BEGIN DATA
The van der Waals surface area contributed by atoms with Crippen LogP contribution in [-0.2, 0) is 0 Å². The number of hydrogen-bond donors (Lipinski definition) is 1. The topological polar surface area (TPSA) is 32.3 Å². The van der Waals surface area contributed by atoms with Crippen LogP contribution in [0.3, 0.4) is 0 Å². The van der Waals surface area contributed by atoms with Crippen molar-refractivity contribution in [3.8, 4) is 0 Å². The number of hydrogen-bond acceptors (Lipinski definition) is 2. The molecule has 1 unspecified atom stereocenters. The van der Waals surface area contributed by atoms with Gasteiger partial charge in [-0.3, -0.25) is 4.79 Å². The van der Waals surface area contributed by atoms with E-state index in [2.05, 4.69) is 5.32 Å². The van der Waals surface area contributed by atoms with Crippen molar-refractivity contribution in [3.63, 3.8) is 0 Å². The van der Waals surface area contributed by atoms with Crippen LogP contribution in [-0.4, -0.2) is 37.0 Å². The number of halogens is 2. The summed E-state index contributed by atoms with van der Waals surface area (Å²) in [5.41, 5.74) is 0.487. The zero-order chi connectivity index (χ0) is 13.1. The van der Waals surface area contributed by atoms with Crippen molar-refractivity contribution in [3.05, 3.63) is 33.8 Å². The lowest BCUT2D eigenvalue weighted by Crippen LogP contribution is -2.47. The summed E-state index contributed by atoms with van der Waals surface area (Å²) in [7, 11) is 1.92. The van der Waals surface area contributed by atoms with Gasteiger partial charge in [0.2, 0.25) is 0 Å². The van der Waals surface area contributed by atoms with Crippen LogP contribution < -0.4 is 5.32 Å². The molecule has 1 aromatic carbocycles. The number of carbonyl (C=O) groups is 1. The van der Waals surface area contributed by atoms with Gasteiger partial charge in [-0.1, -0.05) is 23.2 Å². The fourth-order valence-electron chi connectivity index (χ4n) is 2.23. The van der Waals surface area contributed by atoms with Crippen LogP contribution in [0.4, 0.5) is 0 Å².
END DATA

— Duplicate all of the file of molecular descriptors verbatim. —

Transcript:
The van der Waals surface area contributed by atoms with Crippen LogP contribution in [-0.2, 0) is 0 Å². The number of hydrogen-bond donors (Lipinski definition) is 1. The topological polar surface area (TPSA) is 32.3 Å². The van der Waals surface area contributed by atoms with Crippen LogP contribution in [0.3, 0.4) is 0 Å². The van der Waals surface area contributed by atoms with Crippen molar-refractivity contribution in [3.8, 4) is 0 Å². The number of hydrogen-bond acceptors (Lipinski definition) is 2. The molecule has 1 unspecified atom stereocenters. The van der Waals surface area contributed by atoms with Gasteiger partial charge in [-0.3, -0.25) is 4.79 Å². The van der Waals surface area contributed by atoms with E-state index in [2.05, 4.69) is 5.32 Å². The van der Waals surface area contributed by atoms with Crippen molar-refractivity contribution in [3.63, 3.8) is 0 Å². The van der Waals surface area contributed by atoms with Crippen LogP contribution in [-0.4, -0.2) is 37.0 Å². The number of halogens is 2. The summed E-state index contributed by atoms with van der Waals surface area (Å²) in [5.41, 5.74) is 0.487. The zero-order chi connectivity index (χ0) is 13.1. The van der Waals surface area contributed by atoms with Crippen molar-refractivity contribution in [3.05, 3.63) is 33.8 Å². The lowest BCUT2D eigenvalue weighted by Crippen LogP contribution is -2.47. The summed E-state index contributed by atoms with van der Waals surface area (Å²) in [7, 11) is 1.92. The van der Waals surface area contributed by atoms with Gasteiger partial charge in [0.2, 0.25) is 0 Å². The van der Waals surface area contributed by atoms with Crippen LogP contribution < -0.4 is 5.32 Å². The molecule has 1 aromatic carbocycles. The number of carbonyl (C=O) groups is 1. The van der Waals surface area contributed by atoms with Gasteiger partial charge in [-0.1, -0.05) is 23.2 Å². The fourth-order valence-electron chi connectivity index (χ4n) is 2.23. The van der Waals surface area contributed by atoms with Crippen LogP contribution in [0.4, 0.5) is 0 Å².